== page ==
The Elusive Steady-State

Will the economy ever get back to normal?

Source: Wikipedia

Everyone wants the economy to normalize—normal interest rates, normal economic growth, normal inflation. The Fed is talking about that issue this week in Jackson Hole, Wyoming. But we never seem to get there. Something always seems to come up.

Ten years ago, the economy crashed during the financial crisis. Five years ago we had a Euro crisis and fears of “Grexit.” Now “Brexit” and the most bizarre presidential contest in memory are roiling expectations. Economists debate whether we’re in a “new normal” or secular stagnation or if the rising “gig economy” will turn us all into innkeepers, taxi drivers, and dog-walkers.

Some see the market as a complicated machine, with levers and buttons for policy-makers to push and pull. All we need to do is find the right mechanism to increase output. But it’s really a complex ecosystem, with stresses and stimuli from invasive species, new adaptations, over-harvesting, and an infinite number of other internal and external factors. If you walk into a forest, nothing is ever stable. It’s always in a transition from something old to a new new thing.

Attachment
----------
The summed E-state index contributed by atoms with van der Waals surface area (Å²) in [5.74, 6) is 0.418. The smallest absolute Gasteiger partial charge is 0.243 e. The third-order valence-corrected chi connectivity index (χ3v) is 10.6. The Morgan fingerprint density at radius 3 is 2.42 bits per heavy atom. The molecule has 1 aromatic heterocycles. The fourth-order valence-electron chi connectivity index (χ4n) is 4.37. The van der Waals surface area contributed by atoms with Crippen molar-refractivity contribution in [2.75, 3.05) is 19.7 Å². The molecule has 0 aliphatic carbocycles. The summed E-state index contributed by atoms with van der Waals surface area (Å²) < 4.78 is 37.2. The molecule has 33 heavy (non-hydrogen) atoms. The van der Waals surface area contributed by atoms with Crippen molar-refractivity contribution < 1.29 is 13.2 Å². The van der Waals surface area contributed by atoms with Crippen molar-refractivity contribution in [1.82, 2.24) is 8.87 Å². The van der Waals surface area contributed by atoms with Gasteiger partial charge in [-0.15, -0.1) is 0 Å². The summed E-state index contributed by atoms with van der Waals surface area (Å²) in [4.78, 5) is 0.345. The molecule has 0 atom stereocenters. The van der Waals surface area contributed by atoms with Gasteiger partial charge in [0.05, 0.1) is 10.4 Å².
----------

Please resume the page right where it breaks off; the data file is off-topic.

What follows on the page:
Photo: Petr Brož. Source: Wikipedia

The economy never has been nor ever will be in equilibrium. The economy we have is the economy we need to work with: first to understand it, then to encourage increased, sustainable growth. Markets are always shifting, challenging the most nuanced and elegant models. But markets don’t do elegance. If you want elegance, see a tailor.

Douglas R. Tengdin, CFA

Chief Investment Officer

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